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on June 25, 2007
What a great read! Doherty researched his subject (and subjects) almost exhaustively and gave a sometimes breezy, sometimes dense, all the time entertaining portrait of Libertarianism and its founders. Libertarians (and I count myself as one) who boast that their "time has come" are as deluded as the conspiracy nuts who KNOW that Bush is in cohoots with Osama, Saddam, Jews, Saudis, Nazis, aliens - take your pick. I've always contended that Libertarianism will never be a political force because of the very nature of the philosophy - an anti-collectivist attitude that rejecting the sublimation of the individual to the group that is the hallmark of modern politics. In this Brave New World, everything from bathroom flushes to the size of holes in Swiss cheese is politicized. Incredibly, there are those who argue these issues with the passion of the newly converted - I mark it down to the substitution of ideology for religion.

Libertarians are critical thinkers, intelligent and questioning. Even a casual perusal of this work makes that evident. They somehow found the intellectual fortitude to reject the overwhelming majority belief in a nanny State. The movement has the highest percentage of atheists of any political group and yet, for all their smarts, they are constantly battling one another. They can only agree on the broadest and vaguest concepts - non-coercion, limited government, individual and property rights. Maybe it's the absence of the ubiquitious "Vote for me and I'll start a program" politics that voters need. The personalities in the book are heavy hitters - Von Mises, Rand, Rothbard, Hayek, Freidman and then there are all the others - Ron Paul, Popper, Brown, etc. Rand is mainly discussed through her fiction although her non-fiction is almost highlighted. Hayek's advocacy of freedom along with the brilliant but turgid von Mises is contrasted with the almost sunny, public Friedman.

Libertarianism arose in the GOP and it remains almost exclusively in that realm. (Paul says that Republicans were the original Libertarians.) The only "leftist" thread in Libertarianism is the anarchist leaning of some. The Democrat embrace of group rights, the nanny state, high taxes and (until recently) foreign intervention has prevented the rise of any movement from that side. The common thread, the glue that holds the book together is Rothbard. His decades-long search to find his philosophical base was both repelling and fascinating as he switched allegiances, picked fights, protested this or that perceived slight and yet remained in the spotlight. One is suspicious that this was his real goal at times. His claim never to have changed views is absurd and yet his machinations give the book a well-needed "spine" that allows the action to flow chronologically. As in most books about Libertarianism, the subjects of economic and human rights arise since there is a direct correlation between the two.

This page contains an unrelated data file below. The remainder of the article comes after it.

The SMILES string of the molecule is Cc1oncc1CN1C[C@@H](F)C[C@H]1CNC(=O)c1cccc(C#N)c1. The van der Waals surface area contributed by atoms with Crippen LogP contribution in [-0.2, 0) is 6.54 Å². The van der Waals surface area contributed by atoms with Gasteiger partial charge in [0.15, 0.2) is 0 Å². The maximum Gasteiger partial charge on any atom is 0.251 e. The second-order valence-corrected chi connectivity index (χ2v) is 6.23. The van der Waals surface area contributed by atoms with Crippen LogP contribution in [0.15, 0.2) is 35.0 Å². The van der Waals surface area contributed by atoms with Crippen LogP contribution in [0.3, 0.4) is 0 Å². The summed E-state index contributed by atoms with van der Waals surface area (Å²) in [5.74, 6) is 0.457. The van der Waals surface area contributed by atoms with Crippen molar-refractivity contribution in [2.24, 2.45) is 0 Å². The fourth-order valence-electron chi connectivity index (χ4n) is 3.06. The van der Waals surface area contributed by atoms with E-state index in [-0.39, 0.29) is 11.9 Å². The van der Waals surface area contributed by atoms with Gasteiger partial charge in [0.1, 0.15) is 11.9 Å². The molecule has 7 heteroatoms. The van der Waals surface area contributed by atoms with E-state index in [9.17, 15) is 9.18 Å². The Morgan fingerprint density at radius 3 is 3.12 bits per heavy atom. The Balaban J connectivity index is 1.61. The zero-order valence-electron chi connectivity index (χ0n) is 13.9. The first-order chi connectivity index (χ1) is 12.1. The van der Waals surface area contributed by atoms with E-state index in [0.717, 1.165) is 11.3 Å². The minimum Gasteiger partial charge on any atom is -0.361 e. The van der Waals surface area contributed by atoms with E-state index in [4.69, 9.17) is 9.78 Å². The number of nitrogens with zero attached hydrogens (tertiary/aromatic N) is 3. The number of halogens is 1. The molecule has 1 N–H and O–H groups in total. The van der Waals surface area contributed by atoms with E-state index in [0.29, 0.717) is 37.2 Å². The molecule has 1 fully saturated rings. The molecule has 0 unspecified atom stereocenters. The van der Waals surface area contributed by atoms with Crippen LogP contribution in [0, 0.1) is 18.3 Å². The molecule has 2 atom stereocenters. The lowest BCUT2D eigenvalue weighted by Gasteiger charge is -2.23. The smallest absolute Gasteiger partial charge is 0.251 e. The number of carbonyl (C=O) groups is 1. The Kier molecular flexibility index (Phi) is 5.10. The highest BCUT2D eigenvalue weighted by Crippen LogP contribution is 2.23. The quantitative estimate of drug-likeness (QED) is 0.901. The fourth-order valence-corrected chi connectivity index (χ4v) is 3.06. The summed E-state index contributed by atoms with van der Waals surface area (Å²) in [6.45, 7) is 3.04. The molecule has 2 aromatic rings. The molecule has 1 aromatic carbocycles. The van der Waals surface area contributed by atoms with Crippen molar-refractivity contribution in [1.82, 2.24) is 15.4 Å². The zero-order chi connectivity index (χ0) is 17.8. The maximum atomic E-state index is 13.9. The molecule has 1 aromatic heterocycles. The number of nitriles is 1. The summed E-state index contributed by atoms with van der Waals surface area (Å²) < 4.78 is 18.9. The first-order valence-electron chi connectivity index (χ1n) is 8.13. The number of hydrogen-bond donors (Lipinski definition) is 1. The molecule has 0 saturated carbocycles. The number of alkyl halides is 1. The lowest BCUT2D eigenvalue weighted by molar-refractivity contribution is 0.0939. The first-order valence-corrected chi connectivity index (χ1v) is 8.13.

Doherty strikes a fine balance between theory, biography, gossip and commentary. In many books like this, either the ideology or the personalities receive short shrift. I found the reading incredibly interesting but for others it will be a chore. In the end one is both awed at the human effort that has been expended toward the idea of freedom and saddened that so few seem to grasp those ideas.
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VINE VOICEon June 9, 2007
RADICALS FOR CAPITALISM is a remarkably thorough history of American libertarianism, beginning with the founding of the nation and progressing through modern times. Author Brian Doherty is a libertarian himself, but he is fair and balanced in evaluating the victories, failures, eccentricities, and evolution of the libertarian movement.

Although the book begins with "individual anarchists" who considered themselves part of the worldwide socialist movement of the nineteenth century, Doherty mostly focuses on the post-WWII libertarian movement, which he examines through the lives and thoughts of five eminent figures: Ludwig von Mises, F.A. Hayek, Ayn Rand, Milton Friedman, and Murray Rothbard. This is not to say that these are the only figures dealt with in depth - Rose Wilder Lane, Leonard Read, the Koches, etc. are also surveyed at length - but through the proxy of these five libertarian giants, Doherty does a remarkable job at encapsulating the movement's history.

The dominant themes of this 619-page tome (740 pages in all - but over a hundred pages are in footnotes, the index, etc.) are the external clash between libertarianism and conservatism, and the internal clash between anarchism and minarchism. Conservatives were natural allies of the libertarian movement during the New Deal, but time and time again, they proved to be duplicitous partners. I was surprised to learn that both the National Review and the even more right-wing Human Events were both originally (at least partially) libertarian organs, but were soon purged of independent thought by cold-warrior traditionalists. Especially telling is the 1960s clash between the "trads" and "rads" in the Young Americans for Freedom organization, in which libertarians ("radicals") were violently expelled by the conservatives ("traditionalists").